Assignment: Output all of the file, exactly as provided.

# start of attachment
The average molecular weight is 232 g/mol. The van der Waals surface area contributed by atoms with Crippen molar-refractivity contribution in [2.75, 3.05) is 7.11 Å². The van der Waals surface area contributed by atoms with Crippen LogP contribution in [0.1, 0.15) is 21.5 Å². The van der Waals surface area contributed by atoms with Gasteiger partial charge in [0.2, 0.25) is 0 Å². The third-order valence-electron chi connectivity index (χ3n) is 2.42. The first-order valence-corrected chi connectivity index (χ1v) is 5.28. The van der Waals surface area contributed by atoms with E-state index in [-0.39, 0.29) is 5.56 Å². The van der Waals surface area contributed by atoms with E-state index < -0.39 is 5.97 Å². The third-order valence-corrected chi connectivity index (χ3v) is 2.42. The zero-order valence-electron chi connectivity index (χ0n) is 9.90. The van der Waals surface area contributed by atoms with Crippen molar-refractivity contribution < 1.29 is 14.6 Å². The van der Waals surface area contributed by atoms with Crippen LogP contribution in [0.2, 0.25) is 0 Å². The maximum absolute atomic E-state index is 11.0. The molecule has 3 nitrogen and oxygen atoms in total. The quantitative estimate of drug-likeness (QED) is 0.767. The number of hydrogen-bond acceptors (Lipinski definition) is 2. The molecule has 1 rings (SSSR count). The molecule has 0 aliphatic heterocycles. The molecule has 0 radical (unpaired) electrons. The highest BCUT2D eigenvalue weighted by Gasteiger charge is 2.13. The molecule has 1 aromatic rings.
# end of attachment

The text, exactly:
The average molecular weight is 232 g/mol. The van der Waals surface area contributed by atoms with Crippen molar-refractivity contribution in [2.75, 3.05) is 7.11 Å². The van der Waals surface area contributed by atoms with Crippen LogP contribution in [0.1, 0.15) is 21.5 Å². The van der Waals surface area contributed by atoms with Gasteiger partial charge in [0.2, 0.25) is 0 Å². The third-order valence-electron chi connectivity index (χ3n) is 2.42. The first-order valence-corrected chi connectivity index (χ1v) is 5.28. The van der Waals surface area contributed by atoms with E-state index in [-0.39, 0.29) is 5.56 Å². The van der Waals surface area contributed by atoms with E-state index < -0.39 is 5.97 Å². The third-order valence-corrected chi connectivity index (χ3v) is 2.42. The zero-order valence-electron chi connectivity index (χ0n) is 9.90. The van der Waals surface area contributed by atoms with Crippen molar-refractivity contribution < 1.29 is 14.6 Å². The van der Waals surface area contributed by atoms with Crippen LogP contribution in [0.2, 0.25) is 0 Å². The maximum absolute atomic E-state index is 11.0. The molecule has 3 nitrogen and oxygen atoms in total. The quantitative estimate of drug-likeness (QED) is 0.767. The number of hydrogen-bond acceptors (Lipinski definition) is 2. The molecule has 1 rings (SSSR count). The molecule has 0 aliphatic heterocycles. The molecule has 0 radical (unpaired) electrons. The highest BCUT2D eigenvalue weighted by Gasteiger charge is 2.13. The molecule has 1 aromatic rings.